by RAEL JEAN ISAAC
Global warming has been characterized by its critics (and occasionally by followers like Hawaii Sen. Mazie Hirono) as a religious movement. While this is correct, it is a religious movement of a special kind, that is, an apocalyptic movement. And although it is widely known that apocalyptic movements foretell an end of days, demand huge sacrifices by followers, and demonize dissent, what is less known is that these movements follow predictable patterns. The general “laws” that an apocalyptic movement follows over time explain both its short-term strength and, fortunately, its longer-term vulnerability.
In Heaven on Earth: The Varieties of the Millennial Experience (2011), Richard Landes chronicles recurring apocalyptic eruptions over the last 3,000 years. Typically there is belief in an imminent cataclysmic destruction that can only be averted by a total transformation of society. Precisely because the stakes are so high, a successful apocalyptic movement has extraordinary initial power. Believers are committed, zealous, and passionate, the urgent need for prompt action putting them at a high pitch of emotional intensity.
Landes describes the four-part life cycle of such movements. First comes the waxing wave, as those whom Landes calls the “roosters” (they crow the exciting new message) gain adherents and spread their stirring news. Second is the breaking wave, when the message reaches its peak of power, provokes the greatest turmoil, and roosters briefly dominate public life. Third is the churning wave, when roosters have lost a major element of their credibility, must confront the failure of their expectations, and mutate to survive. Last is the receding wave, as the “owls” — those who have all along warned against the roosters’ prophecies — regain ascendancy.
While Landes does not apply his apocalyptic model to global warming, the fit is obvious. In the 1980s and ’90s, a series of UN conferences on climate launched the waxing wave. This was followed at the beginning of this century by the breaking wave. In 2006, Al Gore’s film An Inconvenient Truth (which later became a classroom staple) persuaded a broad public that man-made global warming threatened doomsday. That same year Sir Nicholas Stern, appointed by Prime Minister Tony Blair to lead a team of economists to study climate change, prophesied it would bring “extended world war” and the need to move “hundreds of millions, probably billions of people.” In 2009, then–UN Secretary Ban Ki-moon told the Global Economic Forum, “We have just four months. Four months to secure the future of our planet.”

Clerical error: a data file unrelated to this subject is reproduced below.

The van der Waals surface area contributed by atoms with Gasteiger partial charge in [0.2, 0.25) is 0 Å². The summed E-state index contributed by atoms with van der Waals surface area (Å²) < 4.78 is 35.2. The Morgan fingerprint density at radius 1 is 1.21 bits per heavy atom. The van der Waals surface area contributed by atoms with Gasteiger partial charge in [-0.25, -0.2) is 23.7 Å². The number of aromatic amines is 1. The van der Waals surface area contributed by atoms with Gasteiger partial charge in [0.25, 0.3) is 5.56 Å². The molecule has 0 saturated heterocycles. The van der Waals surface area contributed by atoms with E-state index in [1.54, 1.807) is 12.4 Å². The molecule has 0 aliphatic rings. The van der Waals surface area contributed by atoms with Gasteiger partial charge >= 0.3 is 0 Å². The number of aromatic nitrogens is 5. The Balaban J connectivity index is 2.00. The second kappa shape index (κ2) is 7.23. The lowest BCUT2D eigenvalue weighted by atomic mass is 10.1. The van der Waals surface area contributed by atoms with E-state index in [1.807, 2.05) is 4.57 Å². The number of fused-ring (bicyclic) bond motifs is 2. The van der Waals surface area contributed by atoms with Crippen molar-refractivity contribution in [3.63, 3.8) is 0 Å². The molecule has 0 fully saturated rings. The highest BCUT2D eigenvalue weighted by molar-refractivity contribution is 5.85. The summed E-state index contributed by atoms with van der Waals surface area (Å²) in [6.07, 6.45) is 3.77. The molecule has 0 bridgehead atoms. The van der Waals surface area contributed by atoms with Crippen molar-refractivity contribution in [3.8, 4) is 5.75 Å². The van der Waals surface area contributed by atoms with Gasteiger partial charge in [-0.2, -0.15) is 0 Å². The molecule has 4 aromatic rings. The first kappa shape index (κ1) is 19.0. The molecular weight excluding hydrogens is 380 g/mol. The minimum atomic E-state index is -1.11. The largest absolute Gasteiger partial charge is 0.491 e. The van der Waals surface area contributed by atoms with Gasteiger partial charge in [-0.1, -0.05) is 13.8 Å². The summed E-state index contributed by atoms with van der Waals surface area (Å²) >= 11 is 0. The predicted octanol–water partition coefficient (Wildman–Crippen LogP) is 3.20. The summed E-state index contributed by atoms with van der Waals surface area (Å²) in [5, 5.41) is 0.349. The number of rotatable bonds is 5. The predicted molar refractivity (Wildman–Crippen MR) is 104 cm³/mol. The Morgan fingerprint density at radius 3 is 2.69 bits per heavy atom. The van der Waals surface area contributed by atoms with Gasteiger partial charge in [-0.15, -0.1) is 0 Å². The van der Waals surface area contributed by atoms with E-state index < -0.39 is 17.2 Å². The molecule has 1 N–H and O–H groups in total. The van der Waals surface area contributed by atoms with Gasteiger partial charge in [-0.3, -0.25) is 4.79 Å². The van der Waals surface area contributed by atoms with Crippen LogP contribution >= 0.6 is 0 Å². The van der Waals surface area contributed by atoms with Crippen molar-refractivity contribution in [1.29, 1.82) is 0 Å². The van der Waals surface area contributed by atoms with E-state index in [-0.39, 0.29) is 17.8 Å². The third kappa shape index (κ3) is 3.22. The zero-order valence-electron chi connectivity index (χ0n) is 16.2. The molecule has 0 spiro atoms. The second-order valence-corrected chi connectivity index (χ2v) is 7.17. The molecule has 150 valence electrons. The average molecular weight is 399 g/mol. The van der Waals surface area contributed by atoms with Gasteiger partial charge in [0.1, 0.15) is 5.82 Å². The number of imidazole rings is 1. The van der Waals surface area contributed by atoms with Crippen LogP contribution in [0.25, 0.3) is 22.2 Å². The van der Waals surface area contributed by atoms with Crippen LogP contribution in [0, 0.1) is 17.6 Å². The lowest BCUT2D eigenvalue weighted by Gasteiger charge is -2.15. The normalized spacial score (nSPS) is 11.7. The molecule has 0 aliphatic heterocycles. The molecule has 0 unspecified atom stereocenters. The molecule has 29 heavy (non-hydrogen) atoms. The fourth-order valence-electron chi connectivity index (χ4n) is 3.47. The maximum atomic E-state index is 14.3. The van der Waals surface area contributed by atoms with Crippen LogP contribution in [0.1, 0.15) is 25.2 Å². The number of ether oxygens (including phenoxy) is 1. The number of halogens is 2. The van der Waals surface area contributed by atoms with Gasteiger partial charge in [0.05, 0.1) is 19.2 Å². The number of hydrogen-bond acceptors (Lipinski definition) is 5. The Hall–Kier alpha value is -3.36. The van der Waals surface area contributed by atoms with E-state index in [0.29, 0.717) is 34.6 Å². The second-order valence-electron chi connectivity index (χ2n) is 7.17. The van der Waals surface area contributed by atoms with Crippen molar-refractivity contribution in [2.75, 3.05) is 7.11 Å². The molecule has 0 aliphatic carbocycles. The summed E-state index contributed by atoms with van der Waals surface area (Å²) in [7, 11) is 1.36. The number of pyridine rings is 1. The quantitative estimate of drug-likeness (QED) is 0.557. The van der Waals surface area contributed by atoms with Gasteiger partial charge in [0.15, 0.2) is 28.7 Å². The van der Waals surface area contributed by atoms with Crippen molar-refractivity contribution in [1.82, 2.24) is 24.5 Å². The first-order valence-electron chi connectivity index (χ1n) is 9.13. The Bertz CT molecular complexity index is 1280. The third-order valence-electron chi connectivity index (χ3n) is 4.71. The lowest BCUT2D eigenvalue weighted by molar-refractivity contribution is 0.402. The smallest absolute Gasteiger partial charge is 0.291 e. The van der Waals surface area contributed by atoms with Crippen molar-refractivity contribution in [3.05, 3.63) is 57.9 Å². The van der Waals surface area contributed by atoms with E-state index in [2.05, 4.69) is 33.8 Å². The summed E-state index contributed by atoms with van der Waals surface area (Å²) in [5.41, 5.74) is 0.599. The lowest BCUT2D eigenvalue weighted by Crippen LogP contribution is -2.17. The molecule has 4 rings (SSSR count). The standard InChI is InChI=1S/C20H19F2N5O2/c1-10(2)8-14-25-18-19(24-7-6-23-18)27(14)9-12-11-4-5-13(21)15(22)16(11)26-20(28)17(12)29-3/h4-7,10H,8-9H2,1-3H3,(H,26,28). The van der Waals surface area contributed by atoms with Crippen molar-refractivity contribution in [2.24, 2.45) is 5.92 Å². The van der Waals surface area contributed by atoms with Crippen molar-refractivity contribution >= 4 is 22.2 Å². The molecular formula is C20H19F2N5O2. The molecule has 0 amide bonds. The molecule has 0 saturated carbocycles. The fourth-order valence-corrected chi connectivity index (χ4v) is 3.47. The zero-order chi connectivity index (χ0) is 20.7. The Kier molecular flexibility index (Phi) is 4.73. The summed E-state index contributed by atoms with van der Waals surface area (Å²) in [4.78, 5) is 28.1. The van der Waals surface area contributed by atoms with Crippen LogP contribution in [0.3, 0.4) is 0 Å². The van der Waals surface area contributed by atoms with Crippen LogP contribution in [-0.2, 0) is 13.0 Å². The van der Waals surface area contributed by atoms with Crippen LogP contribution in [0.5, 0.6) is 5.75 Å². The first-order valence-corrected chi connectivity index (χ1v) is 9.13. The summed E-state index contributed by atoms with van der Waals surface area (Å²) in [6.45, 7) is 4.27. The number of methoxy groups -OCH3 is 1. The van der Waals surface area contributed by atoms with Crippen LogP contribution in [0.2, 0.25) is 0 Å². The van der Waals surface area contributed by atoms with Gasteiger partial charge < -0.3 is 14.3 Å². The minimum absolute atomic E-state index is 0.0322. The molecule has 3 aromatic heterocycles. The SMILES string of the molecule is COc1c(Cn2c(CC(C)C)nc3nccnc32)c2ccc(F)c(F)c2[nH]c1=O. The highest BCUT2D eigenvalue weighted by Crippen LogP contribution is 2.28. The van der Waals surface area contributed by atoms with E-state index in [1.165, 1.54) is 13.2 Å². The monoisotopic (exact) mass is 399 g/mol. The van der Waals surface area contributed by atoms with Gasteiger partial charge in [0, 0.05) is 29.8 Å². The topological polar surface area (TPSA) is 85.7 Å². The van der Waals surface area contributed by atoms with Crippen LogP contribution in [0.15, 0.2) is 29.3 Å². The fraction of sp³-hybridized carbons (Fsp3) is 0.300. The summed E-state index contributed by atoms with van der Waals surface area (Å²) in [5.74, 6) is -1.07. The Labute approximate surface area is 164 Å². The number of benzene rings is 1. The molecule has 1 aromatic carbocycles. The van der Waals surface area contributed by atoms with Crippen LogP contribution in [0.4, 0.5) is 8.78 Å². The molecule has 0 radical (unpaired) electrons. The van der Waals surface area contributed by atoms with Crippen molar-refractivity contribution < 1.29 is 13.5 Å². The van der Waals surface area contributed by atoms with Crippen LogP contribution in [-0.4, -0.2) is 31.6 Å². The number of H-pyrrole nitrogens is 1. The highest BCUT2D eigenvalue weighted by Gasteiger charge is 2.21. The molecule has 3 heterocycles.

Remarkably, in November of that same year, 2009, at the height of its urgency, the global warming apocalypse suddenly fell into the churning wave phase. Someone hacked into the Climate Research Unit of the University of East Anglia in England and downloaded emails exchanged among the top scientific climate roosters. The messages bemoan recalcitrant data that fail to support the claim of “unprecedented warming,” describe the tricks (their term) used to coax the data to buttress the theory, report efforts to keep the views of scientific dissenters out of reputable journals and UN reports, and boast of deletion of data to make it unavailable to other researchers. Given that public belief in the global warming apocalypse depended upon its supposed rock-solid scientific foundation, the scandal, dubbed “Climategate,” was devastating. Beleaguered owls, especially at the Heartland Institute, ground zero of what the mainstream media dismissed as “science deniers,” had high expectations that the credibility of the apocalypse had suffered a fatal blow.